“Risks to cyber assets can originate from unintentional and intentional threats,” which include “insider threats from disaffected or careless employees and business partners and escalating and emerging threats from around the globe,” GAO emphasized, saying, “The steady advance in the sophistication of attack technology, and the emergence of new and more destructive attacks also pose risks. The ineffective protection of cyber assets can facilitate security incidents and cyberattacks that disrupt critical operations; lead to inappropriate access to and disclosure, modification, or destruction of sensitive information; and threaten national security, economic well-being, and public health and safety.”
Meanwhile, GAO further reported that none of the 24 agencies it audited “have policies that fully addressed the role of their Chief Information Officers (CIO) consistent with federal laws and guidance. In addition, the majority of the agencies did not fully address the role of their CIOs for any of the six key areas that GAO identified … Including ten that have only partially implemented information security.”
The 24 selected CIOs acknowledged in their responses to GAO’s survey that they were not always very effective in implementing the six information technology (IT) management areas.
“Until agencies fully address the role of CIOs in their policies, agencies will be limited in addressing longstanding IT management challenges,” GAO forewarned, emphasizing that, “Shortcomings in agencies’ policies are partially attributable to two weaknesses in the Office of Management and Budget’s (OMB) guidance. First, the guidance does not comprehensively address all CIO responsibilities, such as those relating to assessing the extent to which personnel meet IT management knowledge and skill requirements and ensuring that personnel are held accountable for complying with the information security program. Correspondingly, the majority of the agencies’ policies did not fully address nearly all of the responsibilities not included in OMB guidance.”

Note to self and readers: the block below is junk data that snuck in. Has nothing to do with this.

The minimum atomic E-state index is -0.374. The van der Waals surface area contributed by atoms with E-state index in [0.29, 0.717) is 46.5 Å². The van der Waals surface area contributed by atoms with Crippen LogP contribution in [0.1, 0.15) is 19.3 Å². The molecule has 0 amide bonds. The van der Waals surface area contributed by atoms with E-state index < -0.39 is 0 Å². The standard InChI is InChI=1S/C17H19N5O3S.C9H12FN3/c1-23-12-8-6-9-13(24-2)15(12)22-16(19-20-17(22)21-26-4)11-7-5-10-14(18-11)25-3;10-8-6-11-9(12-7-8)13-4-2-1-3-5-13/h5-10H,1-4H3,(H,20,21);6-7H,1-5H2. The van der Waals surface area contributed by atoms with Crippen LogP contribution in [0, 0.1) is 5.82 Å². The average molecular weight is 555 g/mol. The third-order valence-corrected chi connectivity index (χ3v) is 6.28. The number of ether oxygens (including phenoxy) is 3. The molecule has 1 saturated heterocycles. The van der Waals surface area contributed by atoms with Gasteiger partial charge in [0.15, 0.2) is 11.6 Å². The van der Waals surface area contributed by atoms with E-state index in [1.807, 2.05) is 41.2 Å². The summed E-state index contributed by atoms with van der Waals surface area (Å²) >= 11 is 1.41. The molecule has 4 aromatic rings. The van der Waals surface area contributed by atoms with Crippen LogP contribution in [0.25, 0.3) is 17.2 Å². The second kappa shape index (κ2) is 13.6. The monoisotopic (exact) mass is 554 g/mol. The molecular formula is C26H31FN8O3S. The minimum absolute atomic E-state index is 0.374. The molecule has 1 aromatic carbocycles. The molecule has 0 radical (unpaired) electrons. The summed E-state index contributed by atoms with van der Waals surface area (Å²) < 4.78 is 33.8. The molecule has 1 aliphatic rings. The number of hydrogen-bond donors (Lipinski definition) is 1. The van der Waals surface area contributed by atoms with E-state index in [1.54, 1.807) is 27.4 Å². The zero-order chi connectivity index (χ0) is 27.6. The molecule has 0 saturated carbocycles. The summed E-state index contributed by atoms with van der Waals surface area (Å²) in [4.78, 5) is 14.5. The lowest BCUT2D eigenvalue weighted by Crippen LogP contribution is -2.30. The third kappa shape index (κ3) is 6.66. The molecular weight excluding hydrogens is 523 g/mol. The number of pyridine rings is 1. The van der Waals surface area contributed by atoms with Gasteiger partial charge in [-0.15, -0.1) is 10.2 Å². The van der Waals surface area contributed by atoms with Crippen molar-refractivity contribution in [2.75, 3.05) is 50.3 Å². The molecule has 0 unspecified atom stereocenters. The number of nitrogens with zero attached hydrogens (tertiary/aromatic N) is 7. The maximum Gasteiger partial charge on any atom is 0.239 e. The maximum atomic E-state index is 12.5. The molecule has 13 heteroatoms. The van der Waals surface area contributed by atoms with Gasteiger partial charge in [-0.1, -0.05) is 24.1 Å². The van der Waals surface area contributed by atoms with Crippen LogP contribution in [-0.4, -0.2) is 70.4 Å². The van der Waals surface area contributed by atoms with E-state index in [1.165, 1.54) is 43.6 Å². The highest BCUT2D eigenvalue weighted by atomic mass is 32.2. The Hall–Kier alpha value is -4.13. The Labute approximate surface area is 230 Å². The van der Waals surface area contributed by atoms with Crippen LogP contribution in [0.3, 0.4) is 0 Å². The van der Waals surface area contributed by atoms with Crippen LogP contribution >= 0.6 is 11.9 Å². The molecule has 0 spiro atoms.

Second, GAO said OMB’s guidance “does not ensure that CIOs have a significant role in IT planning, programming, and budgeting decisions; and execution decisions and the management, governance, and oversight processes related to IT. In the absence of comprehensive guidance, CIOs will not be positioned to effectively acquire, maintain, and secure their IT systems.”
In GAO’s survey, the 24 agencies identified a … lack of consistent leadership in the CIO position. “They continue to face longstanding challenges in doing so. Congress established the CIO position to serve as an agency focal point for IT to address these challenges.”
All this as federal agencies plan to spend another $96 billion on IT in Fiscal Year 2018.
GAO found that, “Although OMB has issued guidance aimed at addressing the three factors that were identified by at least half of the CIOs as major challenges, the guidance does not fully address those challenges. In particular, with respect to the challenges relating to IT personnel, OMB’s guidance does not address key CIO responsibilities, as previously noted. Further, regarding the financial resources challenge, OMB recently required agencies to provide data on CIO authority over IT spending; however, OMB’s guidance does not provide a complete definition of the authority. In the absence of this guidance from OMB, agencies have created varying definitions of CIO authority. Until OMB updates its guidance to include a complete definition of the authority that CIOs are to have over IT spending, it will be difficult for OMB to identify any deficiencies in this area and help agencies to make any needed improvements.”
Fourteen agencies agreed with GAO’s recommendations. Five had no comments.
“OMB partially agreed with GAO’s recommendation to issue guidance for responsibilities that are not included in existing OMB guidance,” but, GAO stated, OMB “continues to believe that this recommendation is warranted, as discussed in the report … Moreover, after GAO provided the draft report to OMB for comment, the President signed an executive order that, among other things, clarified the role that CIOs are to have in the management, governance, and oversight processes related to IT. The executive order is responsive to GAO’s related recommendation.”
GAO assured Congress it “will continue to monitor agencies’ implementation of the executive order.”